Nichols notes that Tom Wedegaertner, director of cottonseed research and marketing has studied the issue.
“Gin trash, yes; cotton stalks, no. Gin trash is at the gin already, but we’d have to go get the stalks, and the collection and transportation looks to be economically prohibitive.
“There’s also a question of how much nutrients you’d remove by taking away the stalks rather than incorporating them; they’ve got a lot of potassium.
“The use of gin trash for energy actually looks pretty good. A Texas study suggests that it would take about a $2 million investment to wholly utilize gin trash as an energy source at the gin, which would then create biochar, which could be an organic amendment that does include potassium. I think this has some potential and should be further evaluated.”
Water and nitrogen are going to be “really key issues” in cotton production over the next decade, Nichols says.
“When energy costs increase, nitrogen costs are going to increase, too. I don’t think there’s any question that we’re going to have to be a lot more efficient in our use of nitrogen. Overall, in cotton production we’ve seen N rates go down and yields go up, but we’re going to have to do even better, and we’re looking at ways to accomplish this.”
Cotton Incorporated’s ag research efforts are directed heavily toward increasing profits for growers and increasing consumption of U.S. cotton, Nichols says, and include support for 250 academic cooperators on dirt-to-gin innovations involving 403 research projects.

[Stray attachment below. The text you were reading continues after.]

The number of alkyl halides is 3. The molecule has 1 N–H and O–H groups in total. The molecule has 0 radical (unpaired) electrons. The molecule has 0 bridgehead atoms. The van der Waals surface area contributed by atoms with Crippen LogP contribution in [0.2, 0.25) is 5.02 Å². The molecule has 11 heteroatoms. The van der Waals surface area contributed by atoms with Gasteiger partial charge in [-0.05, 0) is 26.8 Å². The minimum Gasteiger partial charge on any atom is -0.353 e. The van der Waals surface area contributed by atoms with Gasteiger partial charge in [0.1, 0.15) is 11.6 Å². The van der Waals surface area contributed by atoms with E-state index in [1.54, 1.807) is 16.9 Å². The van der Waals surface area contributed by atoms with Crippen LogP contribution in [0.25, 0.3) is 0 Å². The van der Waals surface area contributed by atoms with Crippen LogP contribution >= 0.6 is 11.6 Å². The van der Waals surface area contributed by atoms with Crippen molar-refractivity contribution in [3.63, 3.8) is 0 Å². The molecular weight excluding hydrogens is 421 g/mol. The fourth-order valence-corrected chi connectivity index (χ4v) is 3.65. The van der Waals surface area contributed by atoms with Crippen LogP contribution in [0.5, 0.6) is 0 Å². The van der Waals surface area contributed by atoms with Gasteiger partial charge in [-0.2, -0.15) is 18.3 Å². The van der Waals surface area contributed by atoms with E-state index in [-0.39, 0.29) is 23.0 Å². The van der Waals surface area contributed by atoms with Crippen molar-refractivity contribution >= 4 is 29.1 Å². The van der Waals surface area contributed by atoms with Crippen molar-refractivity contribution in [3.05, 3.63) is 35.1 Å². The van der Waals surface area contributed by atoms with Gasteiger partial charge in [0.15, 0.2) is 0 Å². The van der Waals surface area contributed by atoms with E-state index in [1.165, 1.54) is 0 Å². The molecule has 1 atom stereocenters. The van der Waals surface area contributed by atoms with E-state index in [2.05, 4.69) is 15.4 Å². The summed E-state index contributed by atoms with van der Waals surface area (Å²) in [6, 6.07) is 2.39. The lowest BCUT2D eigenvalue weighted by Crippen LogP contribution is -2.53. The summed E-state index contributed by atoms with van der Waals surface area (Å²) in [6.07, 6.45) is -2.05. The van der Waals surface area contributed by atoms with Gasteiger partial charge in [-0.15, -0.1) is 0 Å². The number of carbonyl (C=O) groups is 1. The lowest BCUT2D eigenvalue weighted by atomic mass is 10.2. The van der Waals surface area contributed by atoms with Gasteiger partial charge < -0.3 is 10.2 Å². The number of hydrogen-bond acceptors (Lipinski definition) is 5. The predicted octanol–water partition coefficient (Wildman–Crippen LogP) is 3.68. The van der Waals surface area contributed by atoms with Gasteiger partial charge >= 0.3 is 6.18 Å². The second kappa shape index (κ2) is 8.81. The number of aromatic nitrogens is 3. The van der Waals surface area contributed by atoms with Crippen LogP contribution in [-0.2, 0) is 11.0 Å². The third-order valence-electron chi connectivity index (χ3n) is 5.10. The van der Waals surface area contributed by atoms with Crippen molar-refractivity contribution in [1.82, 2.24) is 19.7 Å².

“We’re focusing on production efficiency, variety improvement (a major initiative for a long time, with a lot of work on cotton genetics), sustainability, cottonseed, and harvest efficiency.”
Noting “a tremendous number of complaints about tech fees on cotton seed,” Nichols says, “there is a kind of underground movement to look again at conventional varieties. There are some varieties coming out of Louisiana, Arkansas, and Texas that we’re looking at.
“Louisiana 17 and 35 are conventional varieties that are superior in several key fiber qualities to any conventional cottons now on the market. The same is true of Arkansas 48, which is going commercial this year through the University of Arkansas.
“There has been much interest in this because of the problems of pigweed control in Arkansas with glyphosate.
Our analyses show these varieties are really outstanding products in terms of fiber quality.
“We’re also doing a lot of work with uses other than lint.
If we’re able to register and commercialize a low gossypol variety, it will open even more doors for profit from cottonseed. This is a major scientific breakthrough.”
Cotton Incorporated’s cottonseed marketing program has “significantly increased the value of cottonseed and returns to producers,” Nichols says.
Product profitability programs include research in yield enhancement, pest control, cottonseed, precision agriculture, a major variety initiative, and environmental concerns — “something of which we’re all going to have to be more aware.
“We also have studies in nitrogen research, lint cleaning, harvesting, risk management, precision ag, insect/weed management, and sustainability. We’re the only commodity board that has actively managed research with a professional staff to prioritize that research in order to most effectively use your money.